We have a bearded dragon. My youngest child has been obsessed with lizards since he was a toddler, so we gave in and got him one for Christmas last year. We did all the research on lights, substrates, tank size, and food. Bearded dragons, especially growing ones, like to eat crickets. No problem. Go by the local pet store every now and then and pick some up.
It turns out our beardie likes to eat LOTS of crickets — like 20 or 30 each feeding sometimes, even though she’s supposed to be about done growing. I don’t know where she puts them; she’s a very svelte-looking dragon. And she’s about the laziest being I’ve ever encountered.
The trips to the pet store and the money spent on a la carte crickets were starting to add up, so I began ordering them in bulk from (of course) Amazon. Here’s the thing: when you’re housing crickets a thousand at a time, even though they’re only going to get eaten, you have to supply accommodations of a certain quality.
Your pet is only as healthy as the crickets she eats, so you want to feed those buggers some quality food — potatoes, carrots, or the slimy, orange cubes you can also get (like everything else) on Amazon. Crickets need water, too, but you can’t give them too much at a time, or they drown in it because they have brains the size of cricket heads. So not only have you taken on the care and feeding of a reptile, but you also have to feed and care for their food. Fine. Whatever.
So this afternoon, when I opened a box of one hundred percent dead crickets, I was vexed, irritated, irate, annoyed, indignant, and I wrote a strongly-worded email to the company (through Amazon) asking for a refund. In a huff, I sent Jason a text, told him what happened, and asked him to pick up the high-priced crickets at the pet store on his way home.
I was just lying down for a nap to calm my nerves after the disconcerting experience of opening the mass grave that had arrived at my home via mail when my phone rang.
Jason: Hey, the pet store lady says they’re probably not dead. They just went dormant because of the cold weather. You didn’t throw them away, did you?
Me: No, of course not. Why would I throw away a perfectly good box of dead crickets? (In truth, I did still have them — you know, for proof so I could get my 30 dollars back.)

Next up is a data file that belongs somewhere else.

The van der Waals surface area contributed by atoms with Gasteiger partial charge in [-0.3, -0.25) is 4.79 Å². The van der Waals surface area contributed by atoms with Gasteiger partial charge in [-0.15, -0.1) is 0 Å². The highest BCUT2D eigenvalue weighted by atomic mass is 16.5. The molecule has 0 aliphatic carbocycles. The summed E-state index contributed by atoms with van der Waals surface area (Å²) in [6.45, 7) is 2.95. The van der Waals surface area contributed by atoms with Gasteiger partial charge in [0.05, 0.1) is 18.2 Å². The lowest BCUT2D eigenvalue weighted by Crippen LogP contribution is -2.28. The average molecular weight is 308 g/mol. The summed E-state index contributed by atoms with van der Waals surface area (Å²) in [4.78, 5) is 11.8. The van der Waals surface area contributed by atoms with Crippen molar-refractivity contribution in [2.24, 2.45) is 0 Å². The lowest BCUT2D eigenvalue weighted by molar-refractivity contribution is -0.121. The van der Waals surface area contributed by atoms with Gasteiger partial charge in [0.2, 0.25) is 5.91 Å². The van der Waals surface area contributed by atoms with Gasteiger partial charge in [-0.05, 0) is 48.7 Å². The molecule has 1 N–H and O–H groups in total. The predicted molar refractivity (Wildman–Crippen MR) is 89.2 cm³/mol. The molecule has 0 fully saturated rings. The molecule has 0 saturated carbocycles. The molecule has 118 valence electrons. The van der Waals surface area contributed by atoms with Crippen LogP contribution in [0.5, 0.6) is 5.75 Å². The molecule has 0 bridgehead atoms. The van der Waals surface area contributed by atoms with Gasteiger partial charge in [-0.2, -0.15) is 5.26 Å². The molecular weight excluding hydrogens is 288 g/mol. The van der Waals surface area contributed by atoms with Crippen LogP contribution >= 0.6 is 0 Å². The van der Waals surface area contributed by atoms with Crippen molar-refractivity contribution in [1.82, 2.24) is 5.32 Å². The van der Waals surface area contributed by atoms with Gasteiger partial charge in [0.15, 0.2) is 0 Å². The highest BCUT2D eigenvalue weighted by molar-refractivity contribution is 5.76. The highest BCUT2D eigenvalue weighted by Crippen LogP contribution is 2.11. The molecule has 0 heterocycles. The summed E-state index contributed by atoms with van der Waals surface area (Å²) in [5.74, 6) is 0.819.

Jason: She says just to wait a few hours and see if they come to. Maybe put them by the space heater in your office.
So that’s what I did. Now I am sitting here typing next to a box of one thousand maybe-not-all-dead crickets incubating next to a space heater. Just call me Miracle Max. They’ve got their favorite egg carton pieces in there and a bunch of premium, orange, slimy food cubes in case they’re hungry when they wake up.
I AM NURSING A HOARD OF FUCKING CRICKETS BACK TO HEALTH.
This is one of those things no one tells you about parenting: that you will find yourself doing the most ridiculous of things in the name of your children’s interests. My office is now a cricket infirmary because my kid likes lizards. How the hell did we get here?
It’s absurd, yes, but secretly, I love it. Let me explain, lest you get the wrong idea that a box of passed-out insects would make an excellent Christmas present for me. I love that my kids take me with them into exploring things I’d never have delved into otherwise. After all, if I hadn’t been playing cricket nursemaid this afternoon, I’d probably have been working, so it’s a good tradeoff. (Sorry, I would’ve had that to you by five o’clock, but our pet’s dinner had a medical emergency.) Also, if this kind of ridiculous shit didn’t happen from time to time, what would I have so much fun complaining about? But really, please don’t send me a box of dead crickets.
Javier died last Sunday night. He passed from this world after a long battle with prostate cancer. We used to be close friends, and we were married once upon a time. I’d seen him only once in the past 13 years. This post is for him, to honor the part of him that I knew, best I can.
When we were in our early 20s, Javier was fond of saying cheerfully, upon introducing himself, “Most people don’t like me when they first meet me.” My late grandmother, Sue, found this delightful and hilarious. She told people about it all the time. It may have been true, but first impressions aside, he made a friend out of most people. His boisterousness and enthusiasm for spontaneous adventure was infectious.